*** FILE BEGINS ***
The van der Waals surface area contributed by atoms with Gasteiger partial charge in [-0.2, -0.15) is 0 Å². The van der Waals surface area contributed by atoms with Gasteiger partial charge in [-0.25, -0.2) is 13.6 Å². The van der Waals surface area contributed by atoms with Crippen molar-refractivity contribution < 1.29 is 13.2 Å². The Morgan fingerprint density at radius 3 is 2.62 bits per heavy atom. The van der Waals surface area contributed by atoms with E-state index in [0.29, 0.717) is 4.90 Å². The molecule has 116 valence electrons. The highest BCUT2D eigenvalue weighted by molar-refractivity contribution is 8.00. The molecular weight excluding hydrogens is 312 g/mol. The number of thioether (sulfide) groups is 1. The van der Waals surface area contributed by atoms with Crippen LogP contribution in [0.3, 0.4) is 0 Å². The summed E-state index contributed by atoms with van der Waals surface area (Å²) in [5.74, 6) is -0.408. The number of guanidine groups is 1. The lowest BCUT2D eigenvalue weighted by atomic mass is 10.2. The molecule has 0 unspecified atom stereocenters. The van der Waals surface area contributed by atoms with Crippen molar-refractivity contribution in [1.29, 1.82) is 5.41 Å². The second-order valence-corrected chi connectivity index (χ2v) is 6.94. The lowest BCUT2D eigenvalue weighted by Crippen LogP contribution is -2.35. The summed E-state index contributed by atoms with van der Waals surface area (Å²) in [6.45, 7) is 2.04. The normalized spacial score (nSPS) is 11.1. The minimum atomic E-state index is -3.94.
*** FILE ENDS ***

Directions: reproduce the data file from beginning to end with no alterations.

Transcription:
The van der Waals surface area contributed by atoms with Gasteiger partial charge in [-0.2, -0.15) is 0 Å². The van der Waals surface area contributed by atoms with Gasteiger partial charge in [-0.25, -0.2) is 13.6 Å². The van der Waals surface area contributed by atoms with Crippen molar-refractivity contribution < 1.29 is 13.2 Å². The Morgan fingerprint density at radius 3 is 2.62 bits per heavy atom. The van der Waals surface area contributed by atoms with E-state index in [0.29, 0.717) is 4.90 Å². The molecule has 116 valence electrons. The highest BCUT2D eigenvalue weighted by molar-refractivity contribution is 8.00. The molecular weight excluding hydrogens is 312 g/mol. The number of thioether (sulfide) groups is 1. The van der Waals surface area contributed by atoms with Crippen LogP contribution in [0.3, 0.4) is 0 Å². The summed E-state index contributed by atoms with van der Waals surface area (Å²) in [5.74, 6) is -0.408. The number of guanidine groups is 1. The lowest BCUT2D eigenvalue weighted by atomic mass is 10.2. The molecule has 0 unspecified atom stereocenters. The van der Waals surface area contributed by atoms with Crippen molar-refractivity contribution in [1.29, 1.82) is 5.41 Å². The second-order valence-corrected chi connectivity index (χ2v) is 6.94. The lowest BCUT2D eigenvalue weighted by Crippen LogP contribution is -2.35. The summed E-state index contributed by atoms with van der Waals surface area (Å²) in [6.45, 7) is 2.04. The normalized spacial score (nSPS) is 11.1. The minimum atomic E-state index is -3.94.